Static (1st ability)|
Static (2nd ability)
|Introduced||Return to Ravnica|
|Last Used||Modern Horizons|
|Reminder Text||Overload [cost] (You may cast this spell for its overload cost. If you do, change its text by replacing all instances of 'target' with 'each'.)|
10.5% 21.1% 5.3% 36.8% 5.3% 21.1%
Description[edit | edit source]
Overload provides an alternate, usually more expensive, mana cost for a card which can be used when casting it, and upon doing it increases the whole effect of the card.
History[edit | edit source]
Overload was designed by Ken Nagle during the first Great Designer Search. After Return to Ravnica, Dragon's Maze added 2 cards, and it also reappeared in Commander 2015 and Modern Horizons, the latter used the keyword only in colors not used in priot sets. Mind Rake in the latter set was the first card with an overload cost that is less expensive than the mana cost, mainly due to how it can also affect the player who cast the spell as well.
Rules[edit | edit source]
- A keyword ability that allows a spell to affect either a single target or many objects. See rule 702.96, “Overload.”
- 702.96. Overload
- 702.96a Overload is a keyword that represents two static abilities that function while the spell with overload is on the stack. Overload [cost] means “You may choose to pay [cost] rather than pay this spell’s mana cost” and “If you chose to pay this spell’s overload cost, change its text by replacing all instances of the word ‘target’ with the word ‘each.’” Casting a spell using its overload ability follows the rules for paying alternative costs in rules 601.2b and 601.2f–h.
- 702.96b If a player chooses to pay the overload cost of a spell, that spell won’t require any targets. It may affect objects that couldn’t be chosen as legal targets if the spell were cast without its overload cost being paid.
- 702.96c Overload’s second ability creates a text-changing effect. See rule 612, “Text-Changing Effects.”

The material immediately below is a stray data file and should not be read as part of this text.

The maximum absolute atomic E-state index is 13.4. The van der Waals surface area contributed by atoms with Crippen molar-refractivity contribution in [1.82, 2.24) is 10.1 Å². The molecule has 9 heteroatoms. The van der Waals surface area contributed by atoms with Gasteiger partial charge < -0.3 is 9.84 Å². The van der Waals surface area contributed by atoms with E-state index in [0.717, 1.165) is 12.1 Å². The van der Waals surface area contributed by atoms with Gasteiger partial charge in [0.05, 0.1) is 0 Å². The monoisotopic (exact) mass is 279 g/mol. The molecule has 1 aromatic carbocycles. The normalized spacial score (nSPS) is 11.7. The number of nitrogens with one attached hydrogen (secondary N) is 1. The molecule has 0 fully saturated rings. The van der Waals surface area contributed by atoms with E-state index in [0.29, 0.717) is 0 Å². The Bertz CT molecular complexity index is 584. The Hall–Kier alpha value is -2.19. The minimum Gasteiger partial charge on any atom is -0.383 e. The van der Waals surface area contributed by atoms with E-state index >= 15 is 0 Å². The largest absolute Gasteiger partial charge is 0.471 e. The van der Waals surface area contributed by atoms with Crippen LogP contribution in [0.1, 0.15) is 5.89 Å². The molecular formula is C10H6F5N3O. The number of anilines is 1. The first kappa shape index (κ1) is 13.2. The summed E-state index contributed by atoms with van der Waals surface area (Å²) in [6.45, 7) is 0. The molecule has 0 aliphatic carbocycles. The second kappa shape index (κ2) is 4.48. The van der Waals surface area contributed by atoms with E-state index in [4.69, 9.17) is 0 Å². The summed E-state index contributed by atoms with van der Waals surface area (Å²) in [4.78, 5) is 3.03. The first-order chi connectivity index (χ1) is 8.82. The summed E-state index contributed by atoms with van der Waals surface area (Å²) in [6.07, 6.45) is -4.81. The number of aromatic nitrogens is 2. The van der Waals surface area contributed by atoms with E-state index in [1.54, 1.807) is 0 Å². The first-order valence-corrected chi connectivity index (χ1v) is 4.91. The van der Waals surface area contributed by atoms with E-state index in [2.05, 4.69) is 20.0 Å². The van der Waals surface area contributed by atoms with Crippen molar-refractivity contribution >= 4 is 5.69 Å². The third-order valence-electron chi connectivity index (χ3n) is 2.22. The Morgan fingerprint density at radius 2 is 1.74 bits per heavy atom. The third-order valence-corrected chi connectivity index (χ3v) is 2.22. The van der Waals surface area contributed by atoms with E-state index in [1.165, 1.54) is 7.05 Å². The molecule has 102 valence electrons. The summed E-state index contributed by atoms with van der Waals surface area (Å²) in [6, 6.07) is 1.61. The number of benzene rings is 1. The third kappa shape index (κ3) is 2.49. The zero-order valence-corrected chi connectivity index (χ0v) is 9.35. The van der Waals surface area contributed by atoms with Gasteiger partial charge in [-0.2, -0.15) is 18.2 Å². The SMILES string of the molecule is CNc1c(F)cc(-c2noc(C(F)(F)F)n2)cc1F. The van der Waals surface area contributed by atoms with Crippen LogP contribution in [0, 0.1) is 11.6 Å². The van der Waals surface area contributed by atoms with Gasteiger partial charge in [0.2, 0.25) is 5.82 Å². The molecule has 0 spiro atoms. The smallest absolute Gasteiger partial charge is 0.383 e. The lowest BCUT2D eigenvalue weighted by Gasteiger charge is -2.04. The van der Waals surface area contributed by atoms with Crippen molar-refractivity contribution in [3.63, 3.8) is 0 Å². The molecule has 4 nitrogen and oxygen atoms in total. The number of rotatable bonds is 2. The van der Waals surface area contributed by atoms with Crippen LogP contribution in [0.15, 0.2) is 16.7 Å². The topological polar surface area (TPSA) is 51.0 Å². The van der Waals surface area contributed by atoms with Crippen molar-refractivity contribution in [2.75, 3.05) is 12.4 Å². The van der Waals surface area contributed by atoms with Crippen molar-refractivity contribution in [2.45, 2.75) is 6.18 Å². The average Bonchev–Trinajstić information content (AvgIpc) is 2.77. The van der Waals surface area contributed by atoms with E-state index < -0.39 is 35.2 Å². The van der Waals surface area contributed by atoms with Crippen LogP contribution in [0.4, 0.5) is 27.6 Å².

Rulings[edit | edit source]
- If you don't pay the overload cost of a spell, that spell will have a single target. If you pay the overload cost, the spell won't have any targets.
- Because a spell with overload doesn't target when its overload cost is paid, it may affect permanents with hexproof or with protection from the appropriate color. For example, if you cast Blustersquall and pay its overload cost, creatures you don't control with protection from blue will be tapped.
- Note that if the spell with overload is dealing damage, protection from that spell's color will still prevent that damage.
- Overload doesn't change when you can cast the spell.
- Casting a spell with overload doesn't change that spell's converted mana cost. You just pay the overload cost instead.
- Effects that cause you to pay more or less for a spell will cause you to pay that much more or less while casting it for its overload cost, too.
- If you are instructed to cast a spell with overload “without paying its mana cost,” you can't choose to pay its overload cost instead.
Example[edit | edit source]
Street Spasm deals X damage to target creature without flying you don't control.
Overload (You may cast this spell for its overload cost. If you do, change its text by replacing all instances of "target" with "each".)
References[edit | edit source]
- Mark Rosewater (May 2, 2016). "Storm Scale: Ravnica and Return to Ravnica". magicthegathering.com. Wizards of the Coast.
- Wizards of the Coast (September 2, 2012). "Return to Ravnica Mechanics". magicthegathering.com. Wizards of the Coast.
- Ken Nagle (September 3, 2012). "On the Origin of Scavenge and Overload". magicthegathering.com. Wizards of the Coast.
- Matt Tabak (May 31, 2019). "Modern Horizons Mechanics". magicthegathering.com. Wizards of the Coast.
- Adam Prosak (May 30, 2019). "What's in a Name?". magicthegathering.com. Wizards of the Coast.